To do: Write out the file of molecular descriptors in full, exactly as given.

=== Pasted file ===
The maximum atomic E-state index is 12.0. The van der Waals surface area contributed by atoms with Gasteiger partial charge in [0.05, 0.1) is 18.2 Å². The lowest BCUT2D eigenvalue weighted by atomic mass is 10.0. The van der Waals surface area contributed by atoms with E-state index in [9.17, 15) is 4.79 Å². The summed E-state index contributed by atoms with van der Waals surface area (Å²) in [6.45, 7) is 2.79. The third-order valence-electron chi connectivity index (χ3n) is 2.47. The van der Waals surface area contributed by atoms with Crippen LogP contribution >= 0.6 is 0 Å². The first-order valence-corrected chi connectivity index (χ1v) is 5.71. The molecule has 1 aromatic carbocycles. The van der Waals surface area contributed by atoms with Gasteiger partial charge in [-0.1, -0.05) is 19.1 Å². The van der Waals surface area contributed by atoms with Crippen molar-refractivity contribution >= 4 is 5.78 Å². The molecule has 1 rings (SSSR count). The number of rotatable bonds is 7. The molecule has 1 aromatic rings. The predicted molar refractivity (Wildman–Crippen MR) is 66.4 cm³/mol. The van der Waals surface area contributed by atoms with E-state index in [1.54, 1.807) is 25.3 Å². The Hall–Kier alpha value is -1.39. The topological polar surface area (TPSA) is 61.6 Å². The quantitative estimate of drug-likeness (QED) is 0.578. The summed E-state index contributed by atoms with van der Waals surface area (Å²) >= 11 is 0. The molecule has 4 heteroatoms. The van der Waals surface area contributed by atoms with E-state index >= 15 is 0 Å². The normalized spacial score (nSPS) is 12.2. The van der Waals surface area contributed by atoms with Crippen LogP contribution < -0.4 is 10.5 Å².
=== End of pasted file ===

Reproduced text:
The maximum atomic E-state index is 12.0. The van der Waals surface area contributed by atoms with Gasteiger partial charge in [0.05, 0.1) is 18.2 Å². The lowest BCUT2D eigenvalue weighted by atomic mass is 10.0. The van der Waals surface area contributed by atoms with E-state index in [9.17, 15) is 4.79 Å². The summed E-state index contributed by atoms with van der Waals surface area (Å²) in [6.45, 7) is 2.79. The third-order valence-electron chi connectivity index (χ3n) is 2.47. The van der Waals surface area contributed by atoms with Crippen LogP contribution >= 0.6 is 0 Å². The first-order valence-corrected chi connectivity index (χ1v) is 5.71. The molecule has 1 aromatic carbocycles. The van der Waals surface area contributed by atoms with Gasteiger partial charge in [-0.1, -0.05) is 19.1 Å². The van der Waals surface area contributed by atoms with Crippen molar-refractivity contribution >= 4 is 5.78 Å². The molecule has 1 rings (SSSR count). The number of rotatable bonds is 7. The molecule has 1 aromatic rings. The predicted molar refractivity (Wildman–Crippen MR) is 66.4 cm³/mol. The van der Waals surface area contributed by atoms with E-state index in [1.54, 1.807) is 25.3 Å². The Hall–Kier alpha value is -1.39. The topological polar surface area (TPSA) is 61.6 Å². The quantitative estimate of drug-likeness (QED) is 0.578. The summed E-state index contributed by atoms with van der Waals surface area (Å²) >= 11 is 0. The molecule has 4 heteroatoms. The van der Waals surface area contributed by atoms with E-state index >= 15 is 0 Å². The normalized spacial score (nSPS) is 12.2. The van der Waals surface area contributed by atoms with Crippen LogP contribution < -0.4 is 10.5 Å².